The folks at Reynolds sent me one of their Handi-Vac Vacuum Sealing Systems to test out, and I have to say, it’s wonderfully easy to use. The Handi-Vac works with a special zip-top freezer bag that’s easy to close. You then just put the Handi-Vac on top of the little specially marked escape hole and suck all the air out. It is a little tricky getting the sealer into the exact right position, but once it’s there, it works quickly. I didn’t even have to read the directions to figure out how the system works. And not-quite-three-year-old Alex was able to operate the sealer while I held the bag in position for him.
The Reynolds folks claim that “[s]toring food with the Handi-Vac System helps to preserve the texture and appearance of fresh foods by virtually eliminating freezer burn.” I haven’t had my pancakes in the freezer for very long, but I can tell from the lack of air in the bag and past experience that there will be less freezer burn than there would have been otherwise.
But would I actually recommend that you buy this product? It depends. For one thing, you probably don’t need yet another gadget in your kitchen (I certainly didn’t). And for another thing, the bags aren’t cheap. Plus, unlike traditional vacuum sealers, you only have the choice of quart-size or gallon-size bags (from my understanding of traditional vacuum sealers, as gathered by watching a few infomercials over the years, you can customize the length of your bag). A box of 14 quart-size bags was $2.84 or 20.3 cents per bag (a box of 10 gallon-size bags was the same price). I can buy 40 Target brand quart-size freezer bags for $2.17, or 5.4 cents per bag. And use a straw to suck the air out of the bag – this has worked reasonably well for me in the past.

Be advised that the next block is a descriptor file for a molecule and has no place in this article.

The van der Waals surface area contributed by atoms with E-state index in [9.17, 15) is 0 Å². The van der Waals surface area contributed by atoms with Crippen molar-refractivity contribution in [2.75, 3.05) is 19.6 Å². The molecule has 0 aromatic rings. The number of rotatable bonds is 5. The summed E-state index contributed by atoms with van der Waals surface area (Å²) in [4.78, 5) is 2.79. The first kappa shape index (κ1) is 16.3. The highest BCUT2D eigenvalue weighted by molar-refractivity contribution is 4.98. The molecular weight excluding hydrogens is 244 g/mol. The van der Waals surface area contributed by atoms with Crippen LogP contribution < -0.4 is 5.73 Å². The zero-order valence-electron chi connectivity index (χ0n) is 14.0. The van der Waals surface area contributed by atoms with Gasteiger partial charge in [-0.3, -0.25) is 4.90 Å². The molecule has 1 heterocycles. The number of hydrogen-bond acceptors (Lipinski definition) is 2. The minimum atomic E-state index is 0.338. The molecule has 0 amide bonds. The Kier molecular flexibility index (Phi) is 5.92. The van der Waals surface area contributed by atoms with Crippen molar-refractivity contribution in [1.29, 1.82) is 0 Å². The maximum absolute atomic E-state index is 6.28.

I freely admit, though, that the straw method isn’t quite as effective as the Handi-Vac. And if you have a lot of trouble with freezer burn, then I think you might easily make up the cost of the bags in the amount of food you don’t end up throwing out. Also, Reynolds recommends against re-using bags because of cross-contamination, but I think you could re-use bags if nothing’s leaked. For example, my frozen pancakes are individually wrapped in plastic and I see no reason why I couldn’t re-use the bag once all of the pancakes are gone. I have no idea if the bags are washable or if that would damage the seal, but I’ll let you know if I remember to experiment (I re-use bags all the time, but I’ve never been converted to the Tightwad Gazettewashing crowd).
Another nice thing about the Handi-Vac compared to traditional vacuum sealers is that you can take out a portion of what’s in the bag, suck the air out, and throw the remainder back into the freezer again. This works beautifully with my individually wrapped pancakes.
The bottom line: If you’ve been wishing for a vacuum sealer and the limited bag sizes won’t be a problem for you, this is a good option. The Handi-Vac starter set, which comes with three quart-size bags, is $9.49 at my local Target.